When is Probate Unnecessary?

Probate is the court process of transferring a decedent’s assets into the names of the lawful heirs or beneficiaries. If the decedent owned property held solely in his or her name and without a designated beneficiary, there is no way for the beneficiaries to obtain legal ownership without going through the probate process.

So, when is probate unnecessary? In short, probate is not required when the estate is “small”, or the ownership structure of the property is designed to pass outside of probate. If so, it is possible to skip probate entirely, with careful planning. This is desirable for many people because doing so not only reduces legal fees and expenses, but avoids estate taxes, which could be substantial. Avoiding probate can also protect privacy, since records may not be publicly available outside of probate.

Probate Avoidance Techniques

One of the more common ways to avoid probate is through the use of a revocable living trust. Assets are placed in the trust, but they can used by the trust creator during his or her lifetime. Upon death, the trust assets are passed to the trust beneficiaries under the terms of the trust document. No probate is necessary.

Life insurance policies also pass property outside of probate. Whoever you name as beneficiary on your life insurance policy will receive the death benefit directly without the need for probate.

Some retirement accounts, bank accounts and brokerage accounts can also pass outside of probate. The account owner names a beneficiary and that person then receives the balance of the account after the owner’s death.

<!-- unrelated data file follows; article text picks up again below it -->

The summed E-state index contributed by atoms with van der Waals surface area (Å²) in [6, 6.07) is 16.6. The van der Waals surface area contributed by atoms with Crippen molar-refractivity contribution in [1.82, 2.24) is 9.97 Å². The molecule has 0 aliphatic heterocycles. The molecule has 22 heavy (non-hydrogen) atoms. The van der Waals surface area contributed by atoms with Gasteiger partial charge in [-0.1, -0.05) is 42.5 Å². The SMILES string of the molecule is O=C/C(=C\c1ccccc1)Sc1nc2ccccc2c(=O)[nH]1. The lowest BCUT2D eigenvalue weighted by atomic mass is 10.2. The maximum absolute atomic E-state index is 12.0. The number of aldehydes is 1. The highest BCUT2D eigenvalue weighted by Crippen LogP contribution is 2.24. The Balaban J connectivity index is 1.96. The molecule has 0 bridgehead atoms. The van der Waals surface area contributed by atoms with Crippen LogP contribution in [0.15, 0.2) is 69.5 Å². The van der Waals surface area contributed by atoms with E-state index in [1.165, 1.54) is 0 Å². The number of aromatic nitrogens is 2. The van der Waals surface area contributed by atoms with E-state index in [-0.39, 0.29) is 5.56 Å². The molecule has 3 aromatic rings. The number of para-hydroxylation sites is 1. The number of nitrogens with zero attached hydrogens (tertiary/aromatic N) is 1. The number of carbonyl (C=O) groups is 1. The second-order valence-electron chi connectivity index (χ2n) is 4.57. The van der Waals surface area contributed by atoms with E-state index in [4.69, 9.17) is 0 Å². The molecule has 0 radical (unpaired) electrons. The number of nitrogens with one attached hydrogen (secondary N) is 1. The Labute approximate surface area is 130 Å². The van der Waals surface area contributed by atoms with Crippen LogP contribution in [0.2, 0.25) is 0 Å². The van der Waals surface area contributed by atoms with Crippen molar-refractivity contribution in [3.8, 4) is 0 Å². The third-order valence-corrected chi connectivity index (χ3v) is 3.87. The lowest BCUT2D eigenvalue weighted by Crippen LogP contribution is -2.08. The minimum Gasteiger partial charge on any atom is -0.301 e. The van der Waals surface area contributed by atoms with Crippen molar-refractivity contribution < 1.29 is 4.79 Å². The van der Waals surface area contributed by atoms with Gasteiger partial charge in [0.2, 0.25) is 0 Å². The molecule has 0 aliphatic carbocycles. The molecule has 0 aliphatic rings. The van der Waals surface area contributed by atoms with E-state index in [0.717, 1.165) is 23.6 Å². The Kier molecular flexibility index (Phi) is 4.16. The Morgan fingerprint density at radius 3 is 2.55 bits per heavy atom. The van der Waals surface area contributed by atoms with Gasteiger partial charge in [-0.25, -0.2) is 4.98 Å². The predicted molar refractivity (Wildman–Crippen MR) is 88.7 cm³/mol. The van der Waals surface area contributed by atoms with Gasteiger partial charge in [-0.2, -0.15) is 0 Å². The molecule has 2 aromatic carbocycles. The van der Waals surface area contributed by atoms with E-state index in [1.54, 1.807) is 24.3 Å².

Real estate owned as joint tenants is another asset that passes outside of probate. This type of property has two owners. When the first owner passes away, the second one automatically owns the property.

Small Estates Exemption

In addition, “small” estates are exempt from probate if they meet the requirements of small estates law. In California for example, an estate valued at $166,250 or less may not need to go to court. The exemption gives small estates a break because a full probate process can be expensive, time-consuming, and complex.

Even if an estate includes some assets subject to probate, it will not necessarily have to go through the full, formal process if the total value of those assets falls below the relevant state’s small estate limit. For example, in California, if the deceased had substantial assets held in beneficiary accounts and as joint tenants, and an individual savings account with a balance of $25,000, the estate would likely not have to go through probate because only the $25,000 would be counted towards the $166,250 limit.

Using the above methods, individuals and couples that plan carefully could potentially eliminate the need for probate entirely by ensuring that their assets are structured in a way that avoids the process. If probate is necessary, Lynx can assist by preparing all the documents required to complete the process. Lynx can also handle all documentation necessary to create a living trust, will, real estate transfer, or any other document preparation need. We will make sure your documents are in tip top shape so that the process goes as smoothly as possible.

Please contact us if you have any questions regarding the above, or if you would like further information on our services. We can be reached at 888-441-2355 or info@lynxlegal.com. Our experienced professionals are standing by to answer any inquiries you may have.

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